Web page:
notre dame cathedral paris-3188295_1280edmondlafoto pixabay crop

My wife and I stood underneath the Eiffel Tower wondering what to do next. Our kids had just completed their third ride on the carousel and we were wondering if we should call it a day. We had already walked through the streets of Paris, seen a garden, and eaten lunch at a wonderful Parisian café. Should we squeeze in one more activity? “How about we stop by the Notre Dame Cathedral on our way back to the Airbnb?” I asked my wife. After a short discussion and realizing that the kids were getting pretty worn out (and, admittedly, wanting to avoid a potential public spectacle) we decided to save Notre Dame Cathedral for the next day. Two hours later, my wife and I watched the news in shock. We sat in silence as Notre Dame Cathedral in Paris was engulfed in flames.

Within days of the news spreading, and Prime Minister Macron promising to rebuild, wealthy donors began publicly pledging large sums of money to rebuild Paris’s iconic cathedral. This solicited mixed reactions from both religious and non-religious people. Some people appreciated the commitment to rebuild such a historical, meaningful, and beautiful church. Others responded negatively, believing that the money could be put to better uses.

Whichever side you may land on, the responses of generous benefactors beg the question, why? Why are humans compelled to be so generous in the face of such a tragedy? What would compel people to donate so much money to rebuild an 850-year-old church? I believe the answer lies, at least partially, in a seemingly very different place in Paris.

One of my favorite places in Paris (and I have many) is the Grand Gallery of Evolution at the Paris Museum of Natural History. It is a monument to scientific knowledge. It is truly a place “where modernity stands alongside history and science to tell us the great adventure of biodiversity.”[1]Specimens from marine and terrestrial life come together to tell a beautiful story, the story of diverse life emerging in the universe. Every inch of the gallery is dedicated to telling this story. As you walk along, you pass through eons of time. It is a breathtaking story of transition and progress. And when one arrives at the end, there is a sense of wonder and awe. One can see clearly how vast biological life is, and where humans fit within the ecological and biological narrative. And yet, there is still something missing.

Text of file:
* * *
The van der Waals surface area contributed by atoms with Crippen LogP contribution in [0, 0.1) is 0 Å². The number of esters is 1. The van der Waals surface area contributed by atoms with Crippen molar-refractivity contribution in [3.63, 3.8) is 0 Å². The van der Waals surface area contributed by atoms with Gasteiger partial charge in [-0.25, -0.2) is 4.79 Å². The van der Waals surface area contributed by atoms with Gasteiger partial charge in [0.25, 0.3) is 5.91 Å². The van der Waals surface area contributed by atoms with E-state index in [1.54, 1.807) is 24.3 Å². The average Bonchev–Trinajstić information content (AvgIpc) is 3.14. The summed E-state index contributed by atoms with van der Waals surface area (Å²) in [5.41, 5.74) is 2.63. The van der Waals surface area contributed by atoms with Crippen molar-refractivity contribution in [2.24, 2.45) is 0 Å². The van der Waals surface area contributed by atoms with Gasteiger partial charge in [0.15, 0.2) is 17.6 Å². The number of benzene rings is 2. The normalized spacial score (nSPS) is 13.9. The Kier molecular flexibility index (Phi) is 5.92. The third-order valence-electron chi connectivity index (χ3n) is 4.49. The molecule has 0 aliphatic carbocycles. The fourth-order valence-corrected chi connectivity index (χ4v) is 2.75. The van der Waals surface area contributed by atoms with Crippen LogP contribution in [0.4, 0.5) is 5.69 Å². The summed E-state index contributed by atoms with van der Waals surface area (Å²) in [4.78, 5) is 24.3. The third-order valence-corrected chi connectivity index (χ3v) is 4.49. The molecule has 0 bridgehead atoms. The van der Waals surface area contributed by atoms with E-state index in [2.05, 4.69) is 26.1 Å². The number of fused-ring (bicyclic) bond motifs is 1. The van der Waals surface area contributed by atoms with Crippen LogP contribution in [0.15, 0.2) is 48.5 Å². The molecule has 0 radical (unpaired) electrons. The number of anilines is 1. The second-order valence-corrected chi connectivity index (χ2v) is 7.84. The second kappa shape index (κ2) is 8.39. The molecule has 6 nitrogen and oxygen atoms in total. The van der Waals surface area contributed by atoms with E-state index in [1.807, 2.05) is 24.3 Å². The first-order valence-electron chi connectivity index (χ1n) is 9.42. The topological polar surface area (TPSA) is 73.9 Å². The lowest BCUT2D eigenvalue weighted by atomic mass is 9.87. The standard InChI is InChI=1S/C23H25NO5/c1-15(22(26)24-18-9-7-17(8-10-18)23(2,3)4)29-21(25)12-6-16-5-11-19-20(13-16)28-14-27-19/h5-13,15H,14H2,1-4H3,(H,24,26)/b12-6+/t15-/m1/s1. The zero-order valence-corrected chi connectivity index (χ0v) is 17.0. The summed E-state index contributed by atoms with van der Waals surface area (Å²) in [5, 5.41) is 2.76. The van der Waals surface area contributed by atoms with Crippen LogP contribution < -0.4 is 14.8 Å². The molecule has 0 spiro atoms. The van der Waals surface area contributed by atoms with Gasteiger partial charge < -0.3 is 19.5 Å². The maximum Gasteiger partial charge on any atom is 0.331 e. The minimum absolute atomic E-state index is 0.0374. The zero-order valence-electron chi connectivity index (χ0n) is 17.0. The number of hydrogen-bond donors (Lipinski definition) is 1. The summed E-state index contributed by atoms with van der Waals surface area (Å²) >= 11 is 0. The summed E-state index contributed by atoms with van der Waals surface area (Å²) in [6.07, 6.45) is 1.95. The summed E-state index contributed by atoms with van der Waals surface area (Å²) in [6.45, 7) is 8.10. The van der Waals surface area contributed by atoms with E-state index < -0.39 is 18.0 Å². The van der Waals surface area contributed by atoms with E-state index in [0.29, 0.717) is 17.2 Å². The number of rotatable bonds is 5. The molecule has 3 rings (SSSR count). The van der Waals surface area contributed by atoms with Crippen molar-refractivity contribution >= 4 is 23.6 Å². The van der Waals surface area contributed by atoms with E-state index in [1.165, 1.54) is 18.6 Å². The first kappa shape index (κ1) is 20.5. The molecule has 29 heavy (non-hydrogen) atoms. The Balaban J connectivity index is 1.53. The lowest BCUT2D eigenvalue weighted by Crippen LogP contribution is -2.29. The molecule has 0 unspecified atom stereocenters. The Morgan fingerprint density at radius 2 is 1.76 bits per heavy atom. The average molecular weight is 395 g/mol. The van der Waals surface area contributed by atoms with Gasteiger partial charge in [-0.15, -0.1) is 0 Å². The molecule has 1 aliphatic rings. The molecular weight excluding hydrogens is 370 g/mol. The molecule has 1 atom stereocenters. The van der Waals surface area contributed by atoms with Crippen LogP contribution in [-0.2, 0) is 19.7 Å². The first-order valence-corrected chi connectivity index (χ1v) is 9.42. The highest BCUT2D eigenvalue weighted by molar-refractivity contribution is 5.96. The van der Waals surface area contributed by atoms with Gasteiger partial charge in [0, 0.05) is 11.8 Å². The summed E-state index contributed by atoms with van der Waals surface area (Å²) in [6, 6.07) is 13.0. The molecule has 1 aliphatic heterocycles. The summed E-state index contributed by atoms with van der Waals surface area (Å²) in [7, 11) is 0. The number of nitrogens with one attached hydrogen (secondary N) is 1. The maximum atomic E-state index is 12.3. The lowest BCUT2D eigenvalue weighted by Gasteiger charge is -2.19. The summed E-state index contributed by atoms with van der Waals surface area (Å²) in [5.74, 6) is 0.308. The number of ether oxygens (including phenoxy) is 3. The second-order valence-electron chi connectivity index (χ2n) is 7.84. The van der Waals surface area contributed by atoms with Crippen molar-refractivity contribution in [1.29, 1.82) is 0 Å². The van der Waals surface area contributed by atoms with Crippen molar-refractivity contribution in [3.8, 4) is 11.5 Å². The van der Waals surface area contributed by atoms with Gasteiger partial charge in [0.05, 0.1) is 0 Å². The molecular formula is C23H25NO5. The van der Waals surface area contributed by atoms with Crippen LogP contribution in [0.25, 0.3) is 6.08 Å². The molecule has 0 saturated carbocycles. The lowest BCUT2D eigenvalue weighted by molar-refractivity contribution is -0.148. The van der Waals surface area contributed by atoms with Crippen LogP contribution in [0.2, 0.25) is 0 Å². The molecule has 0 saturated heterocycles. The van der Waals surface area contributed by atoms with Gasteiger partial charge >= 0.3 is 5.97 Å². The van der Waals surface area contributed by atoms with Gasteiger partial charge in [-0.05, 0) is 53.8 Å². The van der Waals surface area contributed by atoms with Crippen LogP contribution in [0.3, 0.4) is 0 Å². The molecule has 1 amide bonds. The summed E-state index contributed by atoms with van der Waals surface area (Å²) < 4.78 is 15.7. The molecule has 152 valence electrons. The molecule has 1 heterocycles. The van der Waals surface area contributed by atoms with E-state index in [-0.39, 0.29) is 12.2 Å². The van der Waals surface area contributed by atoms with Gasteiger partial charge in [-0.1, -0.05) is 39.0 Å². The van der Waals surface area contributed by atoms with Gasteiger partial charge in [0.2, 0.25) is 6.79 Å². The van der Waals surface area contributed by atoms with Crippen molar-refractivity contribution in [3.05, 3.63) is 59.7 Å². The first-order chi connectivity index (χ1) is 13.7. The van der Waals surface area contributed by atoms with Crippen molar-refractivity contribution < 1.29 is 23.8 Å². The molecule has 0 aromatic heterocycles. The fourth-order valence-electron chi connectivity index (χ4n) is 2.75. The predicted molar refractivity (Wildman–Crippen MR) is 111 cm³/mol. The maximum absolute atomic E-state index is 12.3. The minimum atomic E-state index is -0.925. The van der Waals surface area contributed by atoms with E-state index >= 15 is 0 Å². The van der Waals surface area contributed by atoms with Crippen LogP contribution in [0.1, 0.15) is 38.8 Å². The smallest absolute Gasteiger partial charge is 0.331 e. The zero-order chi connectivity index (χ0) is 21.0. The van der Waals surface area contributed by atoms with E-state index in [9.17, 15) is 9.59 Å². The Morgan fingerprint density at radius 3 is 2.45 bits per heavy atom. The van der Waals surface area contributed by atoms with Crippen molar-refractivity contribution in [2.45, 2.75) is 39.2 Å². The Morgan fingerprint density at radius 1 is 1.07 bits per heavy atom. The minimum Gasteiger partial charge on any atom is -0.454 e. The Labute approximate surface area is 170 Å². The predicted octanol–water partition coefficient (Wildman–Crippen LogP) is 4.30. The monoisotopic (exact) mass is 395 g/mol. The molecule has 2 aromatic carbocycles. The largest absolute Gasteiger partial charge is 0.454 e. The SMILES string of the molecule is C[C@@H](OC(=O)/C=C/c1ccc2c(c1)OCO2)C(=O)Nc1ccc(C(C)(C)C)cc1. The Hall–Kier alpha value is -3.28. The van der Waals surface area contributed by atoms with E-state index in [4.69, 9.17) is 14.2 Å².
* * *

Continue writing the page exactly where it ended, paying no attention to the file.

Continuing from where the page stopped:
In the words of Oxford theologian Alister McGrath, “[Human beings] long to make sense of things. We yearn to see the big picture, to know the greater story, of which our own story is a small, but nonetheless important part… The world around us seems to be studded with clues to a greater vision of life.”[2]Science, by itself, offers humans an incomplete picture of life and the world. It gives us an understanding of the workings and function of the world, but it cannot offer deeper explanations of life. Science cannot answer questions about the purpose, value, ethics, and beauty of life. Cathédrale Notre-Dame de Paris stands as a symbol of what and who humans need to complete their greater vision of life.

Therein, for me, lies a potential answer to the question, “why?” Why would anyone be so committed (financially or otherwise) to the Christian Church? The answer is that for millions of people every year, Cathédrale Notre-Dame de Paris was, and thankfully still is, a place where people encounter a beautiful and life-changing story; a grand narrative that stretches back to the beginning of time. It is a narrative that makes sense of science. This is the story about the purpose behind the universe. It is the story about the giver of that purpose. It is about the author of beauty; the cause of existence and progress. Cathédrale Notre-Dame de Paris offers a grand gallery of brokenness and healing, of sin and forgiveness, of beauty, justice, and peace, and the place of humans in the middle of it all. Cathédrale Notre-Dame de Paris is a place where modernity stands alongside history, science, and faith to tell us the great narrative of redemption. It offers a greater vision of life. And those who have seen it for themselves are often changed forever.

[1]Quoted from the “Grande Galerie De L’Evolution” website homepage.

[2]Alister McGrath, Surprised by Meaning, Westminster John Knox Press, 2011, 3.


20190127_177Mario Anthony Russo is a pastor and theologian. He lives with his wife Virginia and two children in Western Germany. He holds an Interdisciplinary Bachelor of Science degree in Biology and Psychology (University of South Carolina), a Master of Arts in Religion (RTS), and a Doctor of Ministry (Erskine College & Seminary). During his nearly two decades of researching, writing, and speaking in the field of Science and Religion, Mario has developed a love for the interaction between science and faith, missiology, and pastoring. You can follow him on Twitter @Mario_A_Russo